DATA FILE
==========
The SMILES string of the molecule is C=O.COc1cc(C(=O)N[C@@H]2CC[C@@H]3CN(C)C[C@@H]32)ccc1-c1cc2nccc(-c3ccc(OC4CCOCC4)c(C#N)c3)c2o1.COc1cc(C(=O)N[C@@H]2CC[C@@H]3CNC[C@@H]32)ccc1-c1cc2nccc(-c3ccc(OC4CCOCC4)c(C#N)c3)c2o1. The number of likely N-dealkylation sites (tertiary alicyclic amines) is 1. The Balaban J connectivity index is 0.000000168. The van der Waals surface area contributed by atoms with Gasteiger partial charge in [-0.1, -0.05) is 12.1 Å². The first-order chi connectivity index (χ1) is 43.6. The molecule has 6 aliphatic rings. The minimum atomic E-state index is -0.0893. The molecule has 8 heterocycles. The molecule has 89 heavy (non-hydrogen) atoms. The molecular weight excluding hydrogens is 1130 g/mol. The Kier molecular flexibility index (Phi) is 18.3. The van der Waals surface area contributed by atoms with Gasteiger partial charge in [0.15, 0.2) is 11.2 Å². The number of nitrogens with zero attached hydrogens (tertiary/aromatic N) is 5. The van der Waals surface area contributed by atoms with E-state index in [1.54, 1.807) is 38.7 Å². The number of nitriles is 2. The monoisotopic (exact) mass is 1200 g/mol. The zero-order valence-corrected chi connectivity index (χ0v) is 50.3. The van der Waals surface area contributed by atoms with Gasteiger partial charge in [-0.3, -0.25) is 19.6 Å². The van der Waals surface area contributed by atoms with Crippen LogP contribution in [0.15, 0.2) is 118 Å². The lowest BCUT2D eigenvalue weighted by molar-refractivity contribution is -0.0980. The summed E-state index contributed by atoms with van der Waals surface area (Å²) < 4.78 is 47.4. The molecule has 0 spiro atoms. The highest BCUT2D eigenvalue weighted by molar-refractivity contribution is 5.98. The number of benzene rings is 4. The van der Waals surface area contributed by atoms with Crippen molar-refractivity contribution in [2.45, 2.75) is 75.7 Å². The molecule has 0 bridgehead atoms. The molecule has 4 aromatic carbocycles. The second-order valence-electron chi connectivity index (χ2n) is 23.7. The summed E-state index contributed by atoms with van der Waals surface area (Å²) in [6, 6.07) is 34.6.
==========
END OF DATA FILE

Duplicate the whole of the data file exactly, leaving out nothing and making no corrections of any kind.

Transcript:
The SMILES string of the molecule is C=O.COc1cc(C(=O)N[C@@H]2CC[C@@H]3CN(C)C[C@@H]32)ccc1-c1cc2nccc(-c3ccc(OC4CCOCC4)c(C#N)c3)c2o1.COc1cc(C(=O)N[C@@H]2CC[C@@H]3CNC[C@@H]32)ccc1-c1cc2nccc(-c3ccc(OC4CCOCC4)c(C#N)c3)c2o1. The number of likely N-dealkylation sites (tertiary alicyclic amines) is 1. The Balaban J connectivity index is 0.000000168. The van der Waals surface area contributed by atoms with Gasteiger partial charge in [-0.1, -0.05) is 12.1 Å². The first-order chi connectivity index (χ1) is 43.6. The molecule has 6 aliphatic rings. The minimum atomic E-state index is -0.0893. The molecule has 8 heterocycles. The molecule has 89 heavy (non-hydrogen) atoms. The molecular weight excluding hydrogens is 1130 g/mol. The Kier molecular flexibility index (Phi) is 18.3. The van der Waals surface area contributed by atoms with Gasteiger partial charge in [0.15, 0.2) is 11.2 Å². The number of nitrogens with zero attached hydrogens (tertiary/aromatic N) is 5. The van der Waals surface area contributed by atoms with E-state index in [1.54, 1.807) is 38.7 Å². The number of nitriles is 2. The monoisotopic (exact) mass is 1200 g/mol. The zero-order valence-corrected chi connectivity index (χ0v) is 50.3. The van der Waals surface area contributed by atoms with Gasteiger partial charge in [-0.3, -0.25) is 19.6 Å². The van der Waals surface area contributed by atoms with Crippen LogP contribution in [0.15, 0.2) is 118 Å². The lowest BCUT2D eigenvalue weighted by molar-refractivity contribution is -0.0980. The summed E-state index contributed by atoms with van der Waals surface area (Å²) < 4.78 is 47.4. The molecule has 0 spiro atoms. The highest BCUT2D eigenvalue weighted by molar-refractivity contribution is 5.98. The number of benzene rings is 4. The van der Waals surface area contributed by atoms with Crippen molar-refractivity contribution in [2.45, 2.75) is 75.7 Å². The molecule has 0 bridgehead atoms. The molecule has 4 aromatic carbocycles. The second-order valence-electron chi connectivity index (χ2n) is 23.7. The summed E-state index contributed by atoms with van der Waals surface area (Å²) in [6, 6.07) is 34.6.